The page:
Someone recently asked me how our Afghan family was doing, and I realized it had been awhile since we shared an update. 

In some ways, that’s because they’ve settled into rather normal (perhaps even mundane) routines and rhythms.  Bahar and Taib are doing well at their respective preschool and elementary school, and baby Ayaz  is sitting up, rolling over, and belly crawling here, there, and everywhere.  We’re hoping the never-ending germs and colds of winter are behind all three kiddos now… 

Baz continues to work at Cedar Crest Hospital (though he’s hoping to find better paying work sooner rather than later), and we’re beginning to help them think about applying for a childcare voucher for Ayaz which would enable Mursal to work, as well.

The family was able to join us for the church’s Easter Egg Hunt & Spring Festival which was fun!  Mursal and I often laugh while calling the baby “President Ayaz” since he’s a tiny American who could someday become our first Muslim president; I explained that he’d need to know about egg hunts because of the big one hosted on the White House lawn each year.

Mursal and Baz have been busy fasting and praying throughout Ramadan which began on March 22, and ends on Friday with the celebration of Eid.  There’s a guest Imam leading Ramadan prayers at Respect Graduate School’s masjid/mosque, so they’ve worshipped there some recently instead of at the Muslim Association of the Lehigh Valley where they have been going since arriving in Allentown.  (Various MALV members have offered support to our family along the way: new furniture, baby items, help with taxes, etc. It has been a good source of Muslim community for them!)  All in all, pretty typical week-to-week life stuff.

Then came some unexpected good news!  In addition to Mursal’s asylum application, our church support team had also completed and submitted a Special Immigrant Visa application for Baz, given his supply technician work for a US military contractor.  He had begun that process in Afghanistan back in 2017, but it was stalled because his supervisor couldn’t be located for a required recommendation letter.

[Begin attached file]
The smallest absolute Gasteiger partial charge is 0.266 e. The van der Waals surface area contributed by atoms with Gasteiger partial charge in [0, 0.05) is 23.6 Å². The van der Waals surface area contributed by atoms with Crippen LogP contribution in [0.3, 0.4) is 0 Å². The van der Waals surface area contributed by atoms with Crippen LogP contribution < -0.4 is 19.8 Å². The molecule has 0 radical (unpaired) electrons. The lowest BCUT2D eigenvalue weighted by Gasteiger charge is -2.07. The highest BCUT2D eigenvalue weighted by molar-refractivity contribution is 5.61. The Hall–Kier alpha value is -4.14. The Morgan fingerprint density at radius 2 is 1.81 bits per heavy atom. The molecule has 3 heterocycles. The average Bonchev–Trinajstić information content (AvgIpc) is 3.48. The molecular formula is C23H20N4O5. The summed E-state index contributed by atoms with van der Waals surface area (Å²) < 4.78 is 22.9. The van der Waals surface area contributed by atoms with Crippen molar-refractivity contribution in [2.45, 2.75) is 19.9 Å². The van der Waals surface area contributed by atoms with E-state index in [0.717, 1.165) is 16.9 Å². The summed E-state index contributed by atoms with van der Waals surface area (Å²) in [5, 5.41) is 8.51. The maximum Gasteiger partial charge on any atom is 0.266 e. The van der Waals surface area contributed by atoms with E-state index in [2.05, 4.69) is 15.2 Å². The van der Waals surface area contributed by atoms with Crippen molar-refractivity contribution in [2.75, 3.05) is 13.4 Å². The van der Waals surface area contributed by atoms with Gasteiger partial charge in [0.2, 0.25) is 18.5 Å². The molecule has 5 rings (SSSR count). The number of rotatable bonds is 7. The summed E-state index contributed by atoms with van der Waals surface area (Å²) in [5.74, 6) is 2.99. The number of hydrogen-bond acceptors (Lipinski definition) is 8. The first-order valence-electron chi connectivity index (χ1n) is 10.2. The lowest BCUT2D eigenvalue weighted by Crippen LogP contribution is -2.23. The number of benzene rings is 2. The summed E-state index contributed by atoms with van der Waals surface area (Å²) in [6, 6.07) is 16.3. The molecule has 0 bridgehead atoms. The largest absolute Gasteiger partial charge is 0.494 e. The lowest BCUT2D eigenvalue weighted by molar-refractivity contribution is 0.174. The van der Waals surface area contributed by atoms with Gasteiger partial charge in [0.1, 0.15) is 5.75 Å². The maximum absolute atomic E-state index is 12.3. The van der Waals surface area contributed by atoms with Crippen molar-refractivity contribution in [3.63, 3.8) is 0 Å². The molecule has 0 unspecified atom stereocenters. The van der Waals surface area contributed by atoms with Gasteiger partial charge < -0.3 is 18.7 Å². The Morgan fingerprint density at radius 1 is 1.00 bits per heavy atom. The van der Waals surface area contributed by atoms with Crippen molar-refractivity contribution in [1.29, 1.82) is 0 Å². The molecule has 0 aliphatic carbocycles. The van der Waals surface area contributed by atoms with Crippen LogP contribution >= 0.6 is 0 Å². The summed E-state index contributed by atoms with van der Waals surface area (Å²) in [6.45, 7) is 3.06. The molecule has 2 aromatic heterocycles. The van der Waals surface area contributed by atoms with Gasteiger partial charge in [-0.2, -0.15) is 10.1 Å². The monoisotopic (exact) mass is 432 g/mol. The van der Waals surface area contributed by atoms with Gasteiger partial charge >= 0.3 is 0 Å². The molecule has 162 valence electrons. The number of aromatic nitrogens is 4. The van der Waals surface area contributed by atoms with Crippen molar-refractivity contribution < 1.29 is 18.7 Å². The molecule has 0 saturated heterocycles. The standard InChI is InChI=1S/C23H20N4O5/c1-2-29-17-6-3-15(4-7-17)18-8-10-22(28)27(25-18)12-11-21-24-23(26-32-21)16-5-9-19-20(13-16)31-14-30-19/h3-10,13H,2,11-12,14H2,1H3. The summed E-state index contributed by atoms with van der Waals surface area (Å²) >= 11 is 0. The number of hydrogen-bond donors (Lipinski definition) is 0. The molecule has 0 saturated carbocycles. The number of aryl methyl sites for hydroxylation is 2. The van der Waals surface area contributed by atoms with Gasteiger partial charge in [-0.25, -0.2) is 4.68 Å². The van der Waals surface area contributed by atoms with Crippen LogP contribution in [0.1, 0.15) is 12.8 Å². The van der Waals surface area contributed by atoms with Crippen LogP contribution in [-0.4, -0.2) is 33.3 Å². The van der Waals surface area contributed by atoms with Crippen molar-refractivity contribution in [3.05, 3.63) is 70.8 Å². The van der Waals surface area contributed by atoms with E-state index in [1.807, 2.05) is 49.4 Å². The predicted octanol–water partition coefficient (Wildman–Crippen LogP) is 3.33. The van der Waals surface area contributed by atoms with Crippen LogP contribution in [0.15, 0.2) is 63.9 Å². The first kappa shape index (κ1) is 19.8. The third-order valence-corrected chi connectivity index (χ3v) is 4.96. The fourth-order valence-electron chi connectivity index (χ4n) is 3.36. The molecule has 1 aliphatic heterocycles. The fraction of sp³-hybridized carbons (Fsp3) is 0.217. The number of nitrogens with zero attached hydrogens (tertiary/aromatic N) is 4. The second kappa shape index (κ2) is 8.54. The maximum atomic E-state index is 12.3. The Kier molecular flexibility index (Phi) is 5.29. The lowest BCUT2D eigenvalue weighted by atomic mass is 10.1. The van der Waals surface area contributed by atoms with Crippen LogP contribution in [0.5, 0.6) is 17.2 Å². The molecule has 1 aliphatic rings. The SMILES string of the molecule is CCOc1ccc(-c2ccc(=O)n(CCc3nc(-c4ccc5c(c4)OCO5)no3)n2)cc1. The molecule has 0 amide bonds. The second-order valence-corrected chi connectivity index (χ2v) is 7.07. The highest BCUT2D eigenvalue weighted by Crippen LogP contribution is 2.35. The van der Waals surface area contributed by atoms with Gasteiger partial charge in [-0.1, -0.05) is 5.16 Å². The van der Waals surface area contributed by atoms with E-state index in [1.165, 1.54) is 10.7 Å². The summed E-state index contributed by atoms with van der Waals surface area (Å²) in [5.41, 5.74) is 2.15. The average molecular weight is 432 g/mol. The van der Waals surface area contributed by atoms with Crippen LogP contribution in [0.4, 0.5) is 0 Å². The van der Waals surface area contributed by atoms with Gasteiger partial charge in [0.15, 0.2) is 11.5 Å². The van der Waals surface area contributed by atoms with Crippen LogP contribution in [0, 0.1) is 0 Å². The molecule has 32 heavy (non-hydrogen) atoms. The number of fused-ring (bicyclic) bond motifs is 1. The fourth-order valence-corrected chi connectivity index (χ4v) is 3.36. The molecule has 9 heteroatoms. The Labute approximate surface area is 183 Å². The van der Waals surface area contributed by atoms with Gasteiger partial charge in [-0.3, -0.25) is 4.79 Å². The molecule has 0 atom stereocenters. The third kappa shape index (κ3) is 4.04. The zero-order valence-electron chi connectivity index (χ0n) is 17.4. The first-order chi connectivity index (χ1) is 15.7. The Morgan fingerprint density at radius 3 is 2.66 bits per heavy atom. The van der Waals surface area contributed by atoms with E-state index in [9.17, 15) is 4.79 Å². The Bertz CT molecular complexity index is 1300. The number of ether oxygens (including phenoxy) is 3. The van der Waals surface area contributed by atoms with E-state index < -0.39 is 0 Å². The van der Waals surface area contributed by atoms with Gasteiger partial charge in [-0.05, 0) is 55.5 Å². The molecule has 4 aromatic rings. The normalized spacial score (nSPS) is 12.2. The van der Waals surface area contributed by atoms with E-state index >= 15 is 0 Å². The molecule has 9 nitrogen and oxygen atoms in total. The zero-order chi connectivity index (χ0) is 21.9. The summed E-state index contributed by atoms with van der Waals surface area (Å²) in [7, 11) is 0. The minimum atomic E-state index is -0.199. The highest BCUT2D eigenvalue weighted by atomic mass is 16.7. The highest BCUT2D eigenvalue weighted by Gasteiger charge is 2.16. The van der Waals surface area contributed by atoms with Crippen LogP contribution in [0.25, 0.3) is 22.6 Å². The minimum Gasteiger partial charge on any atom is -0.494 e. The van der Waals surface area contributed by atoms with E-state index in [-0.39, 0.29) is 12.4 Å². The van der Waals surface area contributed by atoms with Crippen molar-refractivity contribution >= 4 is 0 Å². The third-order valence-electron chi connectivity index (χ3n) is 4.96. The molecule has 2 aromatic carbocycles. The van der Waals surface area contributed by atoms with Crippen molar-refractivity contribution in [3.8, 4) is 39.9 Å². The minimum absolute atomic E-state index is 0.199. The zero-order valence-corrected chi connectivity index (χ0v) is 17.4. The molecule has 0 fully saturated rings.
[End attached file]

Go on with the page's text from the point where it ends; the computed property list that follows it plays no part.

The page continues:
We cleared that hurdle and got word last week that he has received the final approval needed to be granted SIV status!  Now the family can complete their Green Card applications for permanent residency.

While there’s more work to be done – the I-485 application for a Green Card is 20 pages long without any of the necessary supporting evidence – this is such a relief and a big step forward for them!  They may still be granted asylum, but this is actually a shorter path to permanent residency – after the asylum decision, they would have been asylees for a year before being able to apply for Green Cards.  Our team is working on what we can of the paperwork, and we’re hoping to get them legal support again; this will require another USCIS interview, and it’s good to have representation present for those.

As I look at recent pictures of the kiddos, it is easy to see just how much they’ve grown.  This family’s love and resilience are such a gift, and they share it so readily with those of us walking alongside them.  Mashallah!  Thanks be to God.